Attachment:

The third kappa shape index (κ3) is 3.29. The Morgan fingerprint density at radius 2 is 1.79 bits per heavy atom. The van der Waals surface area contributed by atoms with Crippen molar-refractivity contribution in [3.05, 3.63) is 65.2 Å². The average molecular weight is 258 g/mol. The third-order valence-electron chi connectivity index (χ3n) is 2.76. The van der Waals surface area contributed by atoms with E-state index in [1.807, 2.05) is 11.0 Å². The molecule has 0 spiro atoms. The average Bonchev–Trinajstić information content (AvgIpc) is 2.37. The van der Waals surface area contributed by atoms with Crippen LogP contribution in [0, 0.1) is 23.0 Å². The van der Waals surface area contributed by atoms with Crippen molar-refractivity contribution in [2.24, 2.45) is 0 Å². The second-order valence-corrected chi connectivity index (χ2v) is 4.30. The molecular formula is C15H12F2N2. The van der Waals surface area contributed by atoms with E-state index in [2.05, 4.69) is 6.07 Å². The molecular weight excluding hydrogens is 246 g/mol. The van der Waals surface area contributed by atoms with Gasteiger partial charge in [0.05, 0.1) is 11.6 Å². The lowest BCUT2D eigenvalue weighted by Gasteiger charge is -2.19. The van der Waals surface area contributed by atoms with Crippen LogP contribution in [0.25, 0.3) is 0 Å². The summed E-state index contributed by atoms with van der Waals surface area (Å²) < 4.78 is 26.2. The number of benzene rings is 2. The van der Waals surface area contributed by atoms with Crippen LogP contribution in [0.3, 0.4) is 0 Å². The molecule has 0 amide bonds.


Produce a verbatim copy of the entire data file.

The third kappa shape index (κ3) is 3.29. The Morgan fingerprint density at radius 2 is 1.79 bits per heavy atom. The van der Waals surface area contributed by atoms with Crippen molar-refractivity contribution in [3.05, 3.63) is 65.2 Å². The average molecular weight is 258 g/mol. The third-order valence-electron chi connectivity index (χ3n) is 2.76. The van der Waals surface area contributed by atoms with E-state index in [1.807, 2.05) is 11.0 Å². The molecule has 0 spiro atoms. The average Bonchev–Trinajstić information content (AvgIpc) is 2.37. The van der Waals surface area contributed by atoms with Crippen LogP contribution in [0, 0.1) is 23.0 Å². The van der Waals surface area contributed by atoms with Crippen molar-refractivity contribution in [2.24, 2.45) is 0 Å². The second-order valence-corrected chi connectivity index (χ2v) is 4.30. The molecular formula is C15H12F2N2. The van der Waals surface area contributed by atoms with E-state index in [2.05, 4.69) is 6.07 Å². The molecular weight excluding hydrogens is 246 g/mol. The van der Waals surface area contributed by atoms with Gasteiger partial charge in [0.05, 0.1) is 11.6 Å². The lowest BCUT2D eigenvalue weighted by Gasteiger charge is -2.19. The van der Waals surface area contributed by atoms with Crippen LogP contribution in [0.25, 0.3) is 0 Å². The summed E-state index contributed by atoms with van der Waals surface area (Å²) < 4.78 is 26.2. The number of benzene rings is 2. The van der Waals surface area contributed by atoms with Crippen LogP contribution in [0.3, 0.4) is 0 Å². The molecule has 0 amide bonds.